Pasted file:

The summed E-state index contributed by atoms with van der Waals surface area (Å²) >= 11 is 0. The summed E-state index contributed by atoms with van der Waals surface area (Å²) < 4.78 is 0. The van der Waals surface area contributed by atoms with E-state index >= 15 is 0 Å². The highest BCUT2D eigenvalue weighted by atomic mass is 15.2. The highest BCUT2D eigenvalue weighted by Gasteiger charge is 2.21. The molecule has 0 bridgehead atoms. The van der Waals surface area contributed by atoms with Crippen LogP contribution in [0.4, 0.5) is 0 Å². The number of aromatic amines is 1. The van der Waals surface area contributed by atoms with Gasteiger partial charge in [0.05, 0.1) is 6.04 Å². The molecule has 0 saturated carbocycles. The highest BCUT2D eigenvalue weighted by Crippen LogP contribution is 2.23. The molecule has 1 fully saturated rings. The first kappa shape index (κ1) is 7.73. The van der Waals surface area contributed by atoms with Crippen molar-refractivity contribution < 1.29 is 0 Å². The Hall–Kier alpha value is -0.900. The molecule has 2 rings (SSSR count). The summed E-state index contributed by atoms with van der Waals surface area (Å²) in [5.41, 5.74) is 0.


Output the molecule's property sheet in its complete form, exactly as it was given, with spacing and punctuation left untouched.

The summed E-state index contributed by atoms with van der Waals surface area (Å²) >= 11 is 0. The summed E-state index contributed by atoms with van der Waals surface area (Å²) < 4.78 is 0. The van der Waals surface area contributed by atoms with E-state index >= 15 is 0 Å². The highest BCUT2D eigenvalue weighted by atomic mass is 15.2. The highest BCUT2D eigenvalue weighted by Gasteiger charge is 2.21. The molecule has 0 bridgehead atoms. The van der Waals surface area contributed by atoms with Crippen LogP contribution in [0.4, 0.5) is 0 Å². The number of aromatic amines is 1. The van der Waals surface area contributed by atoms with Gasteiger partial charge in [0.05, 0.1) is 6.04 Å². The molecule has 0 saturated carbocycles. The highest BCUT2D eigenvalue weighted by Crippen LogP contribution is 2.23. The molecule has 1 fully saturated rings. The first kappa shape index (κ1) is 7.73. The van der Waals surface area contributed by atoms with Crippen molar-refractivity contribution < 1.29 is 0 Å². The Hall–Kier alpha value is -0.900. The molecule has 2 rings (SSSR count). The summed E-state index contributed by atoms with van der Waals surface area (Å²) in [5.41, 5.74) is 0.